Occupy The Throne 9.05.12: How Can UFC Create New Stars?
Posted by Jeremy Lambert on 09.05.2012
With the retirement of people like Tito Ortiz and Randy Couture, the UFC is currently in a PPV drought thanks in large part due to their lack of stars. How can the promotion create new stars? 411's Samer Kadi and Jeremy Lambert take a look!
Few Stars In The Sky
Jeremy Lambert: It doesn't seem like a lot has gone right in the UFC especially in recent times. Guys seem to be dropping off cards like flies, they just canceled an event for the first time ever, PPV buys are in a major slump, etc.... There are a lot of factors that can go into a down period for a sport, but nine out of ten times, the biggest factor is a lack of interest in the actual athletes.
Right now the company is in a terrible transition period where their old stars are either retired or possibly on their last legs while their new star is a public relations nightmare. That's not to say that it's doom and gloom for the company as there are a few fighters who could be on the verge of stardom and this FOX deal should increase the profile of fighters, but as it stands, the UFC is failing to capture the general public with their promotion of fighters and events.
Samer Kadi: It would be difficult, and perhaps unfair, to criticize Zuffa and denounce their approach when they have turned to UFC to the household name it is today, but there can be no denying that MMA's dazzling rise has been drawn to a bit of a halt, and the self-proclaimed "fastest rising sport in the world" has noticeably decelerated: The PPV numbers are down on average, and the ratings for "The Ultimate Fighter" – which has played an instrumental role in the UFC's success – have dropped alarmingly.
This is hardly a disaster, and it isn't exactly unexpected. The MMA boom was never going to last forever, and dreams of continuous reaching of uninterrupted new heights were a tad far-fetched. That however, does not mean that the UFC should simply sit back passively. Anderson Silva's rematch with Chael Sonnen, which headlined UFC 148, produced a whopping one million buys, and is a testament that the interest in the sport hasn't declined, but rather that the audience is more selective about which events to tune into, and is less liberal about open up their pockets.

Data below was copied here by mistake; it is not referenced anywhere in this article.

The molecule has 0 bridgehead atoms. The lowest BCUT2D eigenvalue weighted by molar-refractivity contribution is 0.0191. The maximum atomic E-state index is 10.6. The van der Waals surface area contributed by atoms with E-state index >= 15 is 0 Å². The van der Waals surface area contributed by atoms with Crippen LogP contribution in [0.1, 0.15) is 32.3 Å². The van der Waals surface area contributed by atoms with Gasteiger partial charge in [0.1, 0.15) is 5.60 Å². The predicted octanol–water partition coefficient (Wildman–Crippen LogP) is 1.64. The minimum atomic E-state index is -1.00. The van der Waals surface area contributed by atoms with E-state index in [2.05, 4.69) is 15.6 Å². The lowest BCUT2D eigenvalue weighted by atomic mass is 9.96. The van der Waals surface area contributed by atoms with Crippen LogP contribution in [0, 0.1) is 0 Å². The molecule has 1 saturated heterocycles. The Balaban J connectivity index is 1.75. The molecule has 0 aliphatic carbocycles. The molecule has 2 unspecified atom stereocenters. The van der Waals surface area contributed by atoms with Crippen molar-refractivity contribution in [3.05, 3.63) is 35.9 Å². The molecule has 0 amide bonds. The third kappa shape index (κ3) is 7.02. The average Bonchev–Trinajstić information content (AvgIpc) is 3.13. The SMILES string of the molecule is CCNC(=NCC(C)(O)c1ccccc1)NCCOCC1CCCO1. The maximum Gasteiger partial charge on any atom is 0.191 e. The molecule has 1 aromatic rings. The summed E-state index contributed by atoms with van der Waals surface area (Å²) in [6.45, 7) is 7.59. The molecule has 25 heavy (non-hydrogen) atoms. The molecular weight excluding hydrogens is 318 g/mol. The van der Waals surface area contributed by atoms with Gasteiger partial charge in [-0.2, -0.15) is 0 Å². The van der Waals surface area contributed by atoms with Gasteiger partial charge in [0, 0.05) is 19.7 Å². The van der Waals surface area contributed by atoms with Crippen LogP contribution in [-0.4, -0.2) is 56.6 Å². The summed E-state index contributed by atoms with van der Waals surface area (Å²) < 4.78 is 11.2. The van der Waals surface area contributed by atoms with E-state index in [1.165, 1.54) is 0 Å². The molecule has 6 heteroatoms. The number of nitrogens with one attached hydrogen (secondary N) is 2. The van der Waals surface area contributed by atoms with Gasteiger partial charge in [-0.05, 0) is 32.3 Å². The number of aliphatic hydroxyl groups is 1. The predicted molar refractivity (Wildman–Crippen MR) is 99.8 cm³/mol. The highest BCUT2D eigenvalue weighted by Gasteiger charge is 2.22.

It is therefore up to the UFC to give them reasons to be less picky. Oversaturation of the product is certainly a factor, but it isn't the sheer number of cards that is the main problem, but rather, how underwhelming many of them are on paper. In 2010, the UFC enjoyed overwhelming success on PPV, and it wasn't for the simple reason that they put on less events, so much as it was about how stacked those cards were. From UFC 111 till UFC 118, the Ultimate Fighting Championship saw eight consecutive cards shatter the half million buys mark, with two of them producing over one million buys. If the UFC wish to recapture those days, they need to improve the quality of their fight cards.
In fairness, injuries haven't been kind to the world's leading MMA promotion, but they can only be partially blamed. Ultimately, the main issue is one of brand vs. fighters. Zuffa's belief is that the real value is in the UFC brand, and the mere sight of those three magical letters is enough to spark certain interest. That for the most part, is accurate, as is the fact that put the UFC name next to any fighter in the world, and he automatically becomes more marketable. However, while the UFC name is enough to draw a certain amount of eyeballs, it is not enough to really capture people's imagination. Ultimately, MMA is about the fighters competing in it, and that is why the audience invests in the sport.